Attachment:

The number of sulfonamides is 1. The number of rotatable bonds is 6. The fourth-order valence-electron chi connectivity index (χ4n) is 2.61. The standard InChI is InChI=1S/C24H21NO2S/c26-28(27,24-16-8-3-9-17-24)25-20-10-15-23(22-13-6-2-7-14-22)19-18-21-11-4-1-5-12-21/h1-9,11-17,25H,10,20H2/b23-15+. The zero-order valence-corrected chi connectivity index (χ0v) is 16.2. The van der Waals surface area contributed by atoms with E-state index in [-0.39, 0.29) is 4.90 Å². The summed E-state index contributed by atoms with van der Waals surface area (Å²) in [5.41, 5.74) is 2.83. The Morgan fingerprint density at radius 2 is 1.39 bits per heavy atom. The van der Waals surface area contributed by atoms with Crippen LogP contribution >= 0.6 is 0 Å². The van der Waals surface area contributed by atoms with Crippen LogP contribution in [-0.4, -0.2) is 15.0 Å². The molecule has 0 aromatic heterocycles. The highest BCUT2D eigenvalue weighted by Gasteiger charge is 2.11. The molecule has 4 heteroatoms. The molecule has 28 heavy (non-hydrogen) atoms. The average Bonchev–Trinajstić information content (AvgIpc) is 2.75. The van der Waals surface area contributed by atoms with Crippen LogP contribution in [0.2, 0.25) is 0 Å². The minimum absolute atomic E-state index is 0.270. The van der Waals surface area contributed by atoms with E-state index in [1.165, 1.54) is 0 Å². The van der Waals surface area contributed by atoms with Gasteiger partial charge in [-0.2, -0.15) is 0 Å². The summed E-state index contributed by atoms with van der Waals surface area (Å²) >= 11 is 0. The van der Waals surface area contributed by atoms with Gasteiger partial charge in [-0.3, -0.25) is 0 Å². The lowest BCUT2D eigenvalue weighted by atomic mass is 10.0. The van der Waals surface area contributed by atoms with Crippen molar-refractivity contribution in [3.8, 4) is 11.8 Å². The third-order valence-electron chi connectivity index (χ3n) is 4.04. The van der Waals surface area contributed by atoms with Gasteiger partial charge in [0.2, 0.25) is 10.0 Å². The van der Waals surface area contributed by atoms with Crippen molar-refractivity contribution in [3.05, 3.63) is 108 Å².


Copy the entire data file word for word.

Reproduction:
The number of sulfonamides is 1. The number of rotatable bonds is 6. The fourth-order valence-electron chi connectivity index (χ4n) is 2.61. The standard InChI is InChI=1S/C24H21NO2S/c26-28(27,24-16-8-3-9-17-24)25-20-10-15-23(22-13-6-2-7-14-22)19-18-21-11-4-1-5-12-21/h1-9,11-17,25H,10,20H2/b23-15+. The zero-order valence-corrected chi connectivity index (χ0v) is 16.2. The van der Waals surface area contributed by atoms with E-state index in [-0.39, 0.29) is 4.90 Å². The summed E-state index contributed by atoms with van der Waals surface area (Å²) in [5.41, 5.74) is 2.83. The Morgan fingerprint density at radius 2 is 1.39 bits per heavy atom. The van der Waals surface area contributed by atoms with Crippen LogP contribution >= 0.6 is 0 Å². The van der Waals surface area contributed by atoms with Crippen LogP contribution in [-0.4, -0.2) is 15.0 Å². The molecule has 0 aromatic heterocycles. The highest BCUT2D eigenvalue weighted by Gasteiger charge is 2.11. The molecule has 4 heteroatoms. The molecule has 28 heavy (non-hydrogen) atoms. The average Bonchev–Trinajstić information content (AvgIpc) is 2.75. The van der Waals surface area contributed by atoms with Crippen LogP contribution in [0.2, 0.25) is 0 Å². The minimum absolute atomic E-state index is 0.270. The van der Waals surface area contributed by atoms with E-state index in [1.165, 1.54) is 0 Å². The van der Waals surface area contributed by atoms with Gasteiger partial charge in [-0.2, -0.15) is 0 Å². The summed E-state index contributed by atoms with van der Waals surface area (Å²) >= 11 is 0. The van der Waals surface area contributed by atoms with Gasteiger partial charge in [-0.3, -0.25) is 0 Å². The lowest BCUT2D eigenvalue weighted by atomic mass is 10.0. The van der Waals surface area contributed by atoms with Crippen molar-refractivity contribution in [3.8, 4) is 11.8 Å². The third-order valence-electron chi connectivity index (χ3n) is 4.04. The van der Waals surface area contributed by atoms with Gasteiger partial charge in [0.2, 0.25) is 10.0 Å². The van der Waals surface area contributed by atoms with Crippen molar-refractivity contribution in [3.05, 3.63) is 108 Å².